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Faculty in the News, Feb. 22

NOTE: Faculty, if you are interviewed and quoted by news media, or if your work has been cited, and you have an online link to the article or video, please let us know. Contact us at news@csusb.edu.


CSUSB biology professor interviewed about the revival of Mystic Lake
The Press-Enterprise
Feb. 22, 2019
 
In another sign Southern California is having its wettest winter in years, Mystic Lake has risen again in the rural, agricultural valley between Moreno Valley and San Jacinto. The ephemeral body of water was largely absent the past decade, though it briefly appeared in 2017.
 
“For a long time it was a natural lake that was around most of the time,” said Anthony Metcalf, a Cal State San Bernardino biology professor and Mystic Lake expert. But the rerouting of the San Jacinto River decades ago and the recent drought combined to make the lake disappear for an extended period, Metcalf said.
 
Read the complete article at “Revived by rain, Mystic Lake is back near Moreno Valley, San Jacinto.”

CSUSB economics professors’ research on impact of minimum wage on consumers discussed
Pennsylvania Watchdog
Feb. 22, 2019
 
The legislative debate over increasing the minimum wage in Pennsylvania has now become an academic dispute, as well.
 
Daniel MacDonald and Eric Nilsson, professors at California State University, San Bernardino's Department of Economics, published a critique this week of the Feb. 6 testimony of Susquehanna University professor Matthew Rousu before the Pennsylvania House Labor & Industry Committee. The CSUSB professors said that Rousu misinterpreted their work
 
Read the complete article at “Professors spar over impact of minimum wage hike, but both sides agree that prices of goods will rise.”

White nationalist recruitment ‘glorifies getting military people involved,’ CSUSB professor says
MTP Daily/MSNBC
Feb. 21, 2019
 
Brian Levin, director of the Center for the Study of Hate and Extremism at California State University, San Bernardino, joins MTP Daily to discuss the rise in hate groups and how white nationalist movements are seeking those in the military and law enforcement to join.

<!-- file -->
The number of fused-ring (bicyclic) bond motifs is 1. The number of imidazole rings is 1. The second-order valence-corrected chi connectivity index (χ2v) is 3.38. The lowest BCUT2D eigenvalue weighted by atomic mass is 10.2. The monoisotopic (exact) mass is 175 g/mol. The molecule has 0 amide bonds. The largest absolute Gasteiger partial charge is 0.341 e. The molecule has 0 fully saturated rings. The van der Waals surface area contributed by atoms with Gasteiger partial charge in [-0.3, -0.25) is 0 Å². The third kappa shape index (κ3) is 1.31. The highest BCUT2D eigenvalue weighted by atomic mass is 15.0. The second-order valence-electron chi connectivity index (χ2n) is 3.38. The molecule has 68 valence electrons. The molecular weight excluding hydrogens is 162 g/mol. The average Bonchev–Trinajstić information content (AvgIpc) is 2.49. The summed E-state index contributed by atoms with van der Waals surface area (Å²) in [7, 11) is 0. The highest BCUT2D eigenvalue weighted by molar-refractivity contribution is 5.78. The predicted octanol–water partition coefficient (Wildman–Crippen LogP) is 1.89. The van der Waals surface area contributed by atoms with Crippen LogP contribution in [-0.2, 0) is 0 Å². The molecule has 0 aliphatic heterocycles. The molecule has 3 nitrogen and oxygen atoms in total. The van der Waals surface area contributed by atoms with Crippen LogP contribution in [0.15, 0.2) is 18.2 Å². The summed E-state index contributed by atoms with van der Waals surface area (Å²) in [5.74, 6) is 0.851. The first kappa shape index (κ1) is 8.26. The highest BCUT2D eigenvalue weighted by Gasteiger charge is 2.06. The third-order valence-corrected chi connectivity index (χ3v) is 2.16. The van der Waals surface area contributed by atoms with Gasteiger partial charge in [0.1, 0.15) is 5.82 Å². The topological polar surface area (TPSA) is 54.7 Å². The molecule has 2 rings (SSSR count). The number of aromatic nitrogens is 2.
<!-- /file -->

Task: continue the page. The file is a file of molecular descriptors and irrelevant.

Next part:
Watch the online video interview at “White nationalist recruitment ‘glorifies getting military people involved.’

CSUSB study on hate crimes show very few are false reports
Vanity Fair
Feb. 22, 2019
 
And opinion column by K. Austin Collins on the complex impact of Jussie Smollett’s alleged hate crime hoax included a reference to hate crime research by Cal State San Bernardino's Center for the Study of Hate and Extremism.
 
“I have a hunch—more than a hunch—that the Smollett incident will be used as a cudgel against those of us who continue to push for greater accountability for the hatred being spewed in our current political and cultural climate,” Collins wrote. “It will not be enough to say that Smollett is the exception—though he is. Per Brian Levin, director of the Center for the Study of Hate and Extremism, false reports of hate crimes account for only 0.2–0.3 percent of all hate crimes reported in the last three years. The F.B.I.’s hate-crime data, which relies on disparate local law enforcement to report and record crimes as motivated by bias, is ultimately not totally reliable for this reason.”